a Study on Attention of Preterm children
Yearly, in the Netherlands 11.000 children (approximately 6%) are born after 32 to 37 weeks of gestation. The bulk of research has focused on children born before 32 weeks of gestation. Nevertheless, moderately preterm born (32-37 weeks gestation) children are born immature and research is needed to examine their development throughout childhood. Both general development as well as specific outcomes, such as attention skills and processing speed, could be adversely affected by moderately preterm birth.
In the STAP Project two groups of children are being followed from infancy through to school age: a group of moderately preterm and a group of term born children.
The goal of this project is threefold:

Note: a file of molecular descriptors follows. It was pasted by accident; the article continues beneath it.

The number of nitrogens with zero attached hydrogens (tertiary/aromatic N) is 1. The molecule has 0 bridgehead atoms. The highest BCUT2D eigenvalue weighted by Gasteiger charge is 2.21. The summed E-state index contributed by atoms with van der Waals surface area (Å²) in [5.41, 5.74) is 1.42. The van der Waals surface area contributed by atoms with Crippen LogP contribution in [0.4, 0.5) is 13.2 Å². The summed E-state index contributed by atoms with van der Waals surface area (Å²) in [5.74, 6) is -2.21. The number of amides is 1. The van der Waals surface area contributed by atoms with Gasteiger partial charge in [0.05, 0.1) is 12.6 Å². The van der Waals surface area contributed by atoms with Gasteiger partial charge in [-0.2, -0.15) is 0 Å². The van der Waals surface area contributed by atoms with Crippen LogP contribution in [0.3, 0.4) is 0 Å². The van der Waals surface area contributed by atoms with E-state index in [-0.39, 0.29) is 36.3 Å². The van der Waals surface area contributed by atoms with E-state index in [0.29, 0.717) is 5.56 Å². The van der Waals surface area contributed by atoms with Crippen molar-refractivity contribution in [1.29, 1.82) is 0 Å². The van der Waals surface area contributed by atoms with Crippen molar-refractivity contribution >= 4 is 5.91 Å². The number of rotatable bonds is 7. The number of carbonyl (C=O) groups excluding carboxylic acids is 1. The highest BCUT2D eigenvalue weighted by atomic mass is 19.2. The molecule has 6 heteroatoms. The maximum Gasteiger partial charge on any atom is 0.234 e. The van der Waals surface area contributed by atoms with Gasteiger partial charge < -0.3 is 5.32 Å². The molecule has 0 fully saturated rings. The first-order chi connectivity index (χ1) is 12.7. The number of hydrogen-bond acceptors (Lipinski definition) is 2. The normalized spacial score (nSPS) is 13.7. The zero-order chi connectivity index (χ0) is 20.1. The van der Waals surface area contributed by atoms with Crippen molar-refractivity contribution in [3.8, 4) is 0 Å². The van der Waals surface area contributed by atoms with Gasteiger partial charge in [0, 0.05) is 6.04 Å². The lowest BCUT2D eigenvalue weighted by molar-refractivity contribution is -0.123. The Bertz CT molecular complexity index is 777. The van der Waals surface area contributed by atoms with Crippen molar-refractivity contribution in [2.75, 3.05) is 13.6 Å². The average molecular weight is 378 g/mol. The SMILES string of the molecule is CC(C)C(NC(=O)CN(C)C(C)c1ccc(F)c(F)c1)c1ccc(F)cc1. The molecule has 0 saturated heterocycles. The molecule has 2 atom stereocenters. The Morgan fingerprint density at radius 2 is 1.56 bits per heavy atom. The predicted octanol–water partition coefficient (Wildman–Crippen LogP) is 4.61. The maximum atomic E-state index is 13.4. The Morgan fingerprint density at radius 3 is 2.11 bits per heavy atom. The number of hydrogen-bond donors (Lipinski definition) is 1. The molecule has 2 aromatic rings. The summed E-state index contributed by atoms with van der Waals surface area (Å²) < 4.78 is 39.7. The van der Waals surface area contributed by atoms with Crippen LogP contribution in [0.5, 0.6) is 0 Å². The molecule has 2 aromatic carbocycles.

- to compare developmental outcomes, such as general intelligence, attention skills and behavior problems of moderately preterm children to their term born peers at the start of school (6 years of age);
- to identify which early childhood factors contribute to long-term developmental outcome at school age;
- to examine which mechanisms underlie the subtle differences in the development of moderately preterm born children.
The STAPPlus project is a spin-off from the original STAP project, focusing on extremely preterm born (before 28 weeks of gestation) children. The main aim of this project is to examine associations between attention skills and early brain development in extremely preterm born children in collaboration with colleagues from Experimental Psychology as well as Neonatology at UMC Utrecht.